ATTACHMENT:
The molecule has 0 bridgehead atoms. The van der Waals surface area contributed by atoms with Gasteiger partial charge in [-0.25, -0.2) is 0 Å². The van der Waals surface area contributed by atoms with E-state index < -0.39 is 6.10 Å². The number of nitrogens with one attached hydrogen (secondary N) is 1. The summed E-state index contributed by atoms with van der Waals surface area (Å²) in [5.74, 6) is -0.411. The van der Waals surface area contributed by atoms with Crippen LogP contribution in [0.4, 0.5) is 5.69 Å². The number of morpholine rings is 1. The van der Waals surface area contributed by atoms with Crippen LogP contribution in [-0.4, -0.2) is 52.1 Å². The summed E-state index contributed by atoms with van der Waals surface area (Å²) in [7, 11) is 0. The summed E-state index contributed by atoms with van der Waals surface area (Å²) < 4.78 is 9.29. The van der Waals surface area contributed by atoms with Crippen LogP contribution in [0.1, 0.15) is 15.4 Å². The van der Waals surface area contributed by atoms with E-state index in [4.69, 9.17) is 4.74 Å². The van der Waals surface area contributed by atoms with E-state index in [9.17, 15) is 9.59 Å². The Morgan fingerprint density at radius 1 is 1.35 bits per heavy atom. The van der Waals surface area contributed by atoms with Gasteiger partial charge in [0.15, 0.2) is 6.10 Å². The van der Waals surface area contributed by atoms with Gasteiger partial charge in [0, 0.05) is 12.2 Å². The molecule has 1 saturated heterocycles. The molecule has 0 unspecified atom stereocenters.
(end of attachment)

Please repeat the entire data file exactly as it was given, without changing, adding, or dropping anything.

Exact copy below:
The molecule has 0 bridgehead atoms. The van der Waals surface area contributed by atoms with Gasteiger partial charge in [-0.25, -0.2) is 0 Å². The van der Waals surface area contributed by atoms with E-state index < -0.39 is 6.10 Å². The number of nitrogens with one attached hydrogen (secondary N) is 1. The summed E-state index contributed by atoms with van der Waals surface area (Å²) in [5.74, 6) is -0.411. The van der Waals surface area contributed by atoms with Crippen LogP contribution in [0.4, 0.5) is 5.69 Å². The number of morpholine rings is 1. The van der Waals surface area contributed by atoms with Crippen LogP contribution in [-0.4, -0.2) is 52.1 Å². The summed E-state index contributed by atoms with van der Waals surface area (Å²) in [7, 11) is 0. The summed E-state index contributed by atoms with van der Waals surface area (Å²) < 4.78 is 9.29. The van der Waals surface area contributed by atoms with Crippen LogP contribution in [0.1, 0.15) is 15.4 Å². The van der Waals surface area contributed by atoms with E-state index in [4.69, 9.17) is 4.74 Å². The van der Waals surface area contributed by atoms with E-state index in [9.17, 15) is 9.59 Å². The Morgan fingerprint density at radius 1 is 1.35 bits per heavy atom. The van der Waals surface area contributed by atoms with Gasteiger partial charge in [0.15, 0.2) is 6.10 Å². The van der Waals surface area contributed by atoms with Gasteiger partial charge in [0, 0.05) is 12.2 Å². The molecule has 1 saturated heterocycles. The molecule has 0 unspecified atom stereocenters.